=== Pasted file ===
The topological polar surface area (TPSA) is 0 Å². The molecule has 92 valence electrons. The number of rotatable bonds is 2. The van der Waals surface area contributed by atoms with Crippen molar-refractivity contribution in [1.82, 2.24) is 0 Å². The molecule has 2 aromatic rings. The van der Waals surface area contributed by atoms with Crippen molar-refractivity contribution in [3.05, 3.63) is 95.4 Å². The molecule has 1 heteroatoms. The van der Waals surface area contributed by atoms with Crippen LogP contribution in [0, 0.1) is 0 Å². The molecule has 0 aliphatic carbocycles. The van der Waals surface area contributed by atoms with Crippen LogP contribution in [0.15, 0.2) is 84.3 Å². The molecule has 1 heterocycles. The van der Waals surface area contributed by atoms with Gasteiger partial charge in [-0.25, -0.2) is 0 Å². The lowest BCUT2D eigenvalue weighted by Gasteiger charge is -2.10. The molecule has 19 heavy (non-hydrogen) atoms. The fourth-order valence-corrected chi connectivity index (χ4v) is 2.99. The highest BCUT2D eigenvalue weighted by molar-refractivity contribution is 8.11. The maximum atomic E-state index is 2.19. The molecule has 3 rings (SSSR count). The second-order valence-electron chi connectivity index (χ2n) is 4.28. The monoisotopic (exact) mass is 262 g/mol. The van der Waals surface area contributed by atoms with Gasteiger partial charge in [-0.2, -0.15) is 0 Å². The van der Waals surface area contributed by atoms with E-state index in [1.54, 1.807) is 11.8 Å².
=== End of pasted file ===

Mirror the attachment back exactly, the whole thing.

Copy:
The topological polar surface area (TPSA) is 0 Å². The molecule has 92 valence electrons. The number of rotatable bonds is 2. The van der Waals surface area contributed by atoms with Crippen molar-refractivity contribution in [1.82, 2.24) is 0 Å². The molecule has 2 aromatic rings. The van der Waals surface area contributed by atoms with Crippen molar-refractivity contribution in [3.05, 3.63) is 95.4 Å². The molecule has 1 heteroatoms. The van der Waals surface area contributed by atoms with Crippen LogP contribution in [0, 0.1) is 0 Å². The molecule has 0 aliphatic carbocycles. The van der Waals surface area contributed by atoms with Crippen LogP contribution in [0.15, 0.2) is 84.3 Å². The molecule has 1 heterocycles. The van der Waals surface area contributed by atoms with Gasteiger partial charge in [-0.25, -0.2) is 0 Å². The lowest BCUT2D eigenvalue weighted by Gasteiger charge is -2.10. The molecule has 19 heavy (non-hydrogen) atoms. The fourth-order valence-corrected chi connectivity index (χ4v) is 2.99. The highest BCUT2D eigenvalue weighted by molar-refractivity contribution is 8.11. The maximum atomic E-state index is 2.19. The molecule has 3 rings (SSSR count). The second-order valence-electron chi connectivity index (χ2n) is 4.28. The monoisotopic (exact) mass is 262 g/mol. The van der Waals surface area contributed by atoms with Gasteiger partial charge in [-0.2, -0.15) is 0 Å². The van der Waals surface area contributed by atoms with E-state index in [1.54, 1.807) is 11.8 Å².